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So close, and yet so far away

By   /   February 8, 2012  /   Comments Off



Monday night, I heard a political official come as close to the truth of what the problem is in Albany than any other time in my life.  Mayor Dorothy Hubbard came oh-so-close to putting her finger on the problems in the Good Life City, but still was able to miss it by miles.

In an interview with WALB on Monday, Mayor Hubbard said, “What we have learned from all of this, is we may be part of the problem, you know the way we see it, so if we see it in a different light then we can display it in a different light to other people, or express it in a different way to other people.”  The phrase “we may be part of the problem,” is possibly the greatest and most truthful phrase I’ve ever heard from a politician in all my life.  The reality is, they most definitely are.

Where Mayor Hubbard falls short of the truth is the rest of that quote.  The words she uses – to say nothing of the other quotes she uses with WALB – indicate that she, like her predecessor, seems to think that things are just fine in Albany and more work isn’t really needed.  What we need is simply better salesmanship.

First, salesmanship only goes so far.  It doesn’t take a rocket scientist to figure out that Albany is floundering.  We have poverty around every corner.  The solutions we have gotten from the city is simply more housing and social programs, but many of us in town are hearing more and more stories about people moving into Albany to take advantage of our programs for the disadvantaged, thereby actually increasing our poverty level.

There has been little evidence to the citizens of Albany that our benevolent leaders have done jack to bring new industry to town.  Small business owners can only do so much, and even then it’s really just shifting money around town versus bringing in anything from outside of the area.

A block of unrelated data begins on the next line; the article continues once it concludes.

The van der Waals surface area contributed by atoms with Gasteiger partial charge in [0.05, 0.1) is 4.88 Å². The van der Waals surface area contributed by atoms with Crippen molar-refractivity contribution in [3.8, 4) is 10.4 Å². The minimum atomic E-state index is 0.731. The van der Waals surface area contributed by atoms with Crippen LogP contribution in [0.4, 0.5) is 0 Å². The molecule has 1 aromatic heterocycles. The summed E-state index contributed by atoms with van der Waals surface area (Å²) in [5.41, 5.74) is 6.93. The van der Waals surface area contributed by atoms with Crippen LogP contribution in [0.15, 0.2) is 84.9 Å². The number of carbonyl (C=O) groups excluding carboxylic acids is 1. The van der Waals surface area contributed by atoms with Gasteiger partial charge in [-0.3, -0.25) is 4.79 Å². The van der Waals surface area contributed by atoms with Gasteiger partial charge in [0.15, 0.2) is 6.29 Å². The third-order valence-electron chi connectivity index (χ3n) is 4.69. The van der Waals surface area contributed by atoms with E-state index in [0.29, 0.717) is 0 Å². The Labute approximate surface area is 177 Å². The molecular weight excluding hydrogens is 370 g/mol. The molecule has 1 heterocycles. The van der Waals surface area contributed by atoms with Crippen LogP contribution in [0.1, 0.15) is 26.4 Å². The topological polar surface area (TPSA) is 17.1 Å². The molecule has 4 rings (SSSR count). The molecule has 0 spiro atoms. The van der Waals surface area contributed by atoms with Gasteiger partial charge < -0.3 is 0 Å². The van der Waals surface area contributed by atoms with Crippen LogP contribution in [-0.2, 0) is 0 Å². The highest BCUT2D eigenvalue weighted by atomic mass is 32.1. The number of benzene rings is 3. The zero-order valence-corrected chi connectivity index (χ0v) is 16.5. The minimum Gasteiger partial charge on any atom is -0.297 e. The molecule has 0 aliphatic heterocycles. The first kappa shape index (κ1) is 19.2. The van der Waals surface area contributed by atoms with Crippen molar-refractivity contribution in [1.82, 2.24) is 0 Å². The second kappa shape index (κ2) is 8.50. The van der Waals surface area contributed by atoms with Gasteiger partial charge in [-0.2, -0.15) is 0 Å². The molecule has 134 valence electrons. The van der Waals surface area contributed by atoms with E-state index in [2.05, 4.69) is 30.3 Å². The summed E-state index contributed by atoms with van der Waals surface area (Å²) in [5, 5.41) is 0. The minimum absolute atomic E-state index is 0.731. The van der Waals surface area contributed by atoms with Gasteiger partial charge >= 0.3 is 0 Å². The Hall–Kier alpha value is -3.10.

Mayor Hubbard is right, the commission as a whole is part of the problem.  They have given us wonderful gifts like welcome signs and a blue archway, come to us via their inclusion on a list of other things to be voted on in SPLOST votes, but so far we haven’t really gotten anything of substance from them.

However, she is oh-so-wrong when she thinks that a chance of perception on the commission’s part will enable them to simply change our perception.  Can the commission fix problems like poverty?  Maybe, maybe not.  I’m realistic enough to know that their abilities are limited and poverty is a problem that they just might not be equipped to deal with.  That doesn’t justify pretending that the problems don’t exist.

During her campaign, Mayor Hubbard spoke a great deal about education.  While I was critical of that, seeing as how the mayor has no authority over education in any way, I was hopeful that her platform indicated she at least understood how big of a problem poverty was for this community.

Her words Monday indicate that, just as some in the community suspected, that Dorothy Hubbard first term would really be Willie Adams third term.  It was Mayor Adams who essentially blamed local media for keeping away new business with our coverage of Don Buie and his shenanigans.  Hubbard’s word, while not as direct, hinted at the idea that perceptions matter more than reality.

There are serious problems in this community, and they require serious people who will put forth serious solutions.  B.J. Fletcher and people like her, the people who step forward on a regular basis to make this community better, can’t do it alone.  They need the City to stop being part of the problem, and to recognize just how they actually are part of the problem.  Then, they can just get the hell out of our way as we bring Albany back to greatness.

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